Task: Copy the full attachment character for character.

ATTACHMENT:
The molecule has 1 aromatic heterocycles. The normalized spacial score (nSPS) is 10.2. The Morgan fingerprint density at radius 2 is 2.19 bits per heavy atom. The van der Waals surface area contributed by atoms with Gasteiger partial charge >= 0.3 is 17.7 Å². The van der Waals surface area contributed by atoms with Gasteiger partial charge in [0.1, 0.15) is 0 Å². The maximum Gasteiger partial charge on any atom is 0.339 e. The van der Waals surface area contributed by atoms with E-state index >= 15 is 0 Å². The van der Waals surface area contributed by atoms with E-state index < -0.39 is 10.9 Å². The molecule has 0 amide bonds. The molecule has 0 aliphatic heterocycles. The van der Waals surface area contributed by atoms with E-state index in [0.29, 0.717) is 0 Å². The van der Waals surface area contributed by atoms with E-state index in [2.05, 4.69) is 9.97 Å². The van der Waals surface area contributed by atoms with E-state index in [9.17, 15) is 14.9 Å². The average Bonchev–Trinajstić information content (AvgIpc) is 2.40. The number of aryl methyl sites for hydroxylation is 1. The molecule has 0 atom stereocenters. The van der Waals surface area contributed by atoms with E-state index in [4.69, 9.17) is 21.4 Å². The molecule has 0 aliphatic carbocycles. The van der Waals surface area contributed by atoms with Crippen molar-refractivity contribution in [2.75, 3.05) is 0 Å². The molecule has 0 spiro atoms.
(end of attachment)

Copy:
The molecule has 1 aromatic heterocycles. The normalized spacial score (nSPS) is 10.2. The Morgan fingerprint density at radius 2 is 2.19 bits per heavy atom. The van der Waals surface area contributed by atoms with Gasteiger partial charge >= 0.3 is 17.7 Å². The van der Waals surface area contributed by atoms with Gasteiger partial charge in [0.1, 0.15) is 0 Å². The maximum Gasteiger partial charge on any atom is 0.339 e. The van der Waals surface area contributed by atoms with E-state index >= 15 is 0 Å². The van der Waals surface area contributed by atoms with E-state index < -0.39 is 10.9 Å². The molecule has 0 amide bonds. The molecule has 0 aliphatic heterocycles. The van der Waals surface area contributed by atoms with E-state index in [0.29, 0.717) is 0 Å². The van der Waals surface area contributed by atoms with E-state index in [2.05, 4.69) is 9.97 Å². The van der Waals surface area contributed by atoms with E-state index in [9.17, 15) is 14.9 Å². The average Bonchev–Trinajstić information content (AvgIpc) is 2.40. The number of aryl methyl sites for hydroxylation is 1. The molecule has 0 atom stereocenters. The van der Waals surface area contributed by atoms with E-state index in [4.69, 9.17) is 21.4 Å². The molecule has 0 aliphatic carbocycles. The van der Waals surface area contributed by atoms with Crippen molar-refractivity contribution in [2.75, 3.05) is 0 Å². The molecule has 0 spiro atoms.